It is easy to think that any kind of coaching, if done moderately well, is transformational. That’s because you start at point A and end at point B. The journey from A to B requires that changes are made to the person at point A to become the person at point B. However, there are two ways to get from A to B: one is linear and the other is exponential. Linear takes far longer and you may give up before reaching your destination.
Transformational coaching is all about exponential growth.
The difference between linear and transformational
Linear graphs are essentially straight lines. If I attend a lecture on a subject each week for a year, I will have more knowledge at the end of the year than I did at the beginning. But the acquisition of that knowledge is likely to be achieved in a linear fashion. Physical training often follows a similar pattern if you can avoid the plateaus.
An exponential graph looks very different to a linear graph. Standing on an exponential graph and looking backwards it can seem quite flat and the perception is that limited progress is being made. Looking forward it can seem steep and it can seem that you have a mountain to climb. That’s one reason why engaging in transformational change can be difficult because our brains can’t comprehend how we can get to where we need to go.
How to recognise transformational change
In my experience, transformational change can occur in one of two ways. The easiest way to recognise is when it happens in an instant. I often refer to these moments as ‘penny drop’ moments – there is suddenly an understanding where before there was none. For both the coach and the athlete, these can be the most satisfying, usually because they are preceded by periods of struggle. These moments represent an inflection point on the exponential curve.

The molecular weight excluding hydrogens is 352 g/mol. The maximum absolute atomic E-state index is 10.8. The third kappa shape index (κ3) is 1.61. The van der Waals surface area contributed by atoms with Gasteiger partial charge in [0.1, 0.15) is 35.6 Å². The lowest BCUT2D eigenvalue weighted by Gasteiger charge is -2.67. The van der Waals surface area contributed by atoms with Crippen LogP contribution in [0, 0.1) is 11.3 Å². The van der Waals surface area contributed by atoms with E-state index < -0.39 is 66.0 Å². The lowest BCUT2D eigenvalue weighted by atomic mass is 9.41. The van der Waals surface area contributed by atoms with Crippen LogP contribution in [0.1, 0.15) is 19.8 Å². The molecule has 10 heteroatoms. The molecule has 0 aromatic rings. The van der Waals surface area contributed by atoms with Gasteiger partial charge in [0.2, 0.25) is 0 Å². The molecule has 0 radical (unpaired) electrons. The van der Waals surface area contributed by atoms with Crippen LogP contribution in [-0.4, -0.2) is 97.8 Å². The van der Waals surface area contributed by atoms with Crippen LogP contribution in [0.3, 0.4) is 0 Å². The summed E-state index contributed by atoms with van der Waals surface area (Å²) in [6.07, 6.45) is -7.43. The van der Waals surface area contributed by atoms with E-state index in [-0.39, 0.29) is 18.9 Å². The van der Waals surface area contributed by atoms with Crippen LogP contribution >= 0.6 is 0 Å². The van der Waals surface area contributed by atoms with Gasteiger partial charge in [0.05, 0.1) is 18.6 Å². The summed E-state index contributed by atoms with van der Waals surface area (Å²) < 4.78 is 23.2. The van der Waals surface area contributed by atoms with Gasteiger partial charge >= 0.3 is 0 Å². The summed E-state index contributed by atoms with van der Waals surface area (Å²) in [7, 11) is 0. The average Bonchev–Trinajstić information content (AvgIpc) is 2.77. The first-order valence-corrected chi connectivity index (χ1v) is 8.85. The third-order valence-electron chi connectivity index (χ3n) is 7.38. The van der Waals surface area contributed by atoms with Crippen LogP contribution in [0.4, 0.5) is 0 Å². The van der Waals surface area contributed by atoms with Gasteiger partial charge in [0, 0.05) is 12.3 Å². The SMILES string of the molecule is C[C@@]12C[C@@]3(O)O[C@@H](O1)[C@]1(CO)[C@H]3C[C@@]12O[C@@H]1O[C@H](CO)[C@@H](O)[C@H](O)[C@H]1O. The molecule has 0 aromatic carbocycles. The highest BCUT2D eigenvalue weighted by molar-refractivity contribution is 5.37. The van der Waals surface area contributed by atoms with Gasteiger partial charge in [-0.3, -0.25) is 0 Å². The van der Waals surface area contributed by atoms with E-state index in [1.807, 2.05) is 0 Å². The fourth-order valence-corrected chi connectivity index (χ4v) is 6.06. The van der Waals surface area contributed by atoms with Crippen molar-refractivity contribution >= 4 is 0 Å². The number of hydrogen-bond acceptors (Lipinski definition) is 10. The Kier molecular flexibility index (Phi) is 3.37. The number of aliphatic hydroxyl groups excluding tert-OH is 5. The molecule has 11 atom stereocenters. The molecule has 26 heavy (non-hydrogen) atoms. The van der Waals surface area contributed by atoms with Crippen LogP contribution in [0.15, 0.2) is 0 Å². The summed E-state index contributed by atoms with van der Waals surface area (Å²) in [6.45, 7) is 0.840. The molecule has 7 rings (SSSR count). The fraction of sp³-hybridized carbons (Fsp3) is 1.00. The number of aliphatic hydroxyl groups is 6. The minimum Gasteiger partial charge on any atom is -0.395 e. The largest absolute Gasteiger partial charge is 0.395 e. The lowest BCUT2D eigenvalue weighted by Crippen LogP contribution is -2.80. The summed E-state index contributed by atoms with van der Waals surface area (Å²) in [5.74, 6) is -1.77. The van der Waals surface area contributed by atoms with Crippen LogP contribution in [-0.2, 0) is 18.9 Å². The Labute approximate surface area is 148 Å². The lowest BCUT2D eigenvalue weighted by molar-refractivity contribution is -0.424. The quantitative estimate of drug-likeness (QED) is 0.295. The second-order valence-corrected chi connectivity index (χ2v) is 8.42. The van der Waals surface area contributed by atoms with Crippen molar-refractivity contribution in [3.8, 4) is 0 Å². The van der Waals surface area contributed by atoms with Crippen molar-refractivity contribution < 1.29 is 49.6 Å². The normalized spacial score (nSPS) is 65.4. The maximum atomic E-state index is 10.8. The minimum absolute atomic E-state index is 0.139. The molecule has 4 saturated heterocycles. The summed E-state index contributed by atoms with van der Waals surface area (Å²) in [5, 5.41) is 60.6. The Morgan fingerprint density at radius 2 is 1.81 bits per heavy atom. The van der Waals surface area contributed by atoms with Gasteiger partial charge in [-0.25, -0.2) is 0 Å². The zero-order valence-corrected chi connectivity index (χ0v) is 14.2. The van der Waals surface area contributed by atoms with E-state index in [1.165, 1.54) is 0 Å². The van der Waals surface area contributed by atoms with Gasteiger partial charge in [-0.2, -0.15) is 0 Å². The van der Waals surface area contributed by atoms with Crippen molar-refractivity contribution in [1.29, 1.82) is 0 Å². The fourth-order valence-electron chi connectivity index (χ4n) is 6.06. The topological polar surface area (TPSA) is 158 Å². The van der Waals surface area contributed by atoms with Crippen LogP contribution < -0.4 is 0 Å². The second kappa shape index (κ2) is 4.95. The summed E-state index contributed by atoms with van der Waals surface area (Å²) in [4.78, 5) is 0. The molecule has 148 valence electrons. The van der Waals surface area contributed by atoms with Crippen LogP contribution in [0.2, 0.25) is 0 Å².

However, I have also seen exponential growth happen over time. This is when the athlete is so focused on scaling their mountain, that it is only when they look back and see the distance travelled that they appreciate the growth achieved.
The important point about exponential or transformational change, is that you are achieving growth at a faster rate than liner growth (even though it may not seem like it at times).
How to achieve transformational change
Whilst I suspect it is possible to achieve transformational change on your own, it is very difficult. That’s because you can’t ‘think’ your way to transformational change, and you won’t find the answers in a book or on the internet. If that were the case, more people would be successful. Transformational change requires a lot of self-reflection, engaging both the intellectual (IQ) and emotional brains (EQ). Most human beings aren’t willing to do the self-reflection required for transformational change because it requires going to places within ourselves, which may be uncomfortable. That’s where the coach comes in. A transformational coach will guide you to the areas where self-reflection is required and help you draw the lessons to enable you to move forward with confidence and at pace.